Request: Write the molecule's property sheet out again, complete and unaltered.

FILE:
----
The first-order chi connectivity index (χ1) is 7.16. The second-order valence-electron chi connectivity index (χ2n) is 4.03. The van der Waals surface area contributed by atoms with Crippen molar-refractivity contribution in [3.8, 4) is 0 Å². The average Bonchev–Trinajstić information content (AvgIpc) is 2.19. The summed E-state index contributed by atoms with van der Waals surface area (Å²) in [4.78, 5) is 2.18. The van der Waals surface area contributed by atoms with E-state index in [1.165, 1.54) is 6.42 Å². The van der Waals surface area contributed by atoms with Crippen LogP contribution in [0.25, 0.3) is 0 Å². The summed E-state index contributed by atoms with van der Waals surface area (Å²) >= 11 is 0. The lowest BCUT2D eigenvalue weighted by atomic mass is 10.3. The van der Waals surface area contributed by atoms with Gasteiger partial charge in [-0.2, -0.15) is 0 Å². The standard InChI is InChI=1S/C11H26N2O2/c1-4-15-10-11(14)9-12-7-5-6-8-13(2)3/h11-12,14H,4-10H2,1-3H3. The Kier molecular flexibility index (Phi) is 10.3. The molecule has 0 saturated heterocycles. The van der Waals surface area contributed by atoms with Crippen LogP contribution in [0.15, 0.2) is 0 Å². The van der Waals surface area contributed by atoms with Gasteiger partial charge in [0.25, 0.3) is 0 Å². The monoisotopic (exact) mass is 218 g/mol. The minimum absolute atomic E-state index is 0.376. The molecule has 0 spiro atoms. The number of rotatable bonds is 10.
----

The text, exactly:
The first-order chi connectivity index (χ1) is 7.16. The second-order valence-electron chi connectivity index (χ2n) is 4.03. The van der Waals surface area contributed by atoms with Crippen molar-refractivity contribution in [3.8, 4) is 0 Å². The average Bonchev–Trinajstić information content (AvgIpc) is 2.19. The summed E-state index contributed by atoms with van der Waals surface area (Å²) in [4.78, 5) is 2.18. The van der Waals surface area contributed by atoms with E-state index in [1.165, 1.54) is 6.42 Å². The van der Waals surface area contributed by atoms with Crippen LogP contribution in [0.25, 0.3) is 0 Å². The summed E-state index contributed by atoms with van der Waals surface area (Å²) >= 11 is 0. The lowest BCUT2D eigenvalue weighted by atomic mass is 10.3. The van der Waals surface area contributed by atoms with Gasteiger partial charge in [-0.2, -0.15) is 0 Å². The standard InChI is InChI=1S/C11H26N2O2/c1-4-15-10-11(14)9-12-7-5-6-8-13(2)3/h11-12,14H,4-10H2,1-3H3. The Kier molecular flexibility index (Phi) is 10.3. The molecule has 0 saturated heterocycles. The van der Waals surface area contributed by atoms with Crippen LogP contribution in [0.15, 0.2) is 0 Å². The van der Waals surface area contributed by atoms with Gasteiger partial charge in [0.25, 0.3) is 0 Å². The monoisotopic (exact) mass is 218 g/mol. The minimum absolute atomic E-state index is 0.376. The molecule has 0 spiro atoms. The number of rotatable bonds is 10.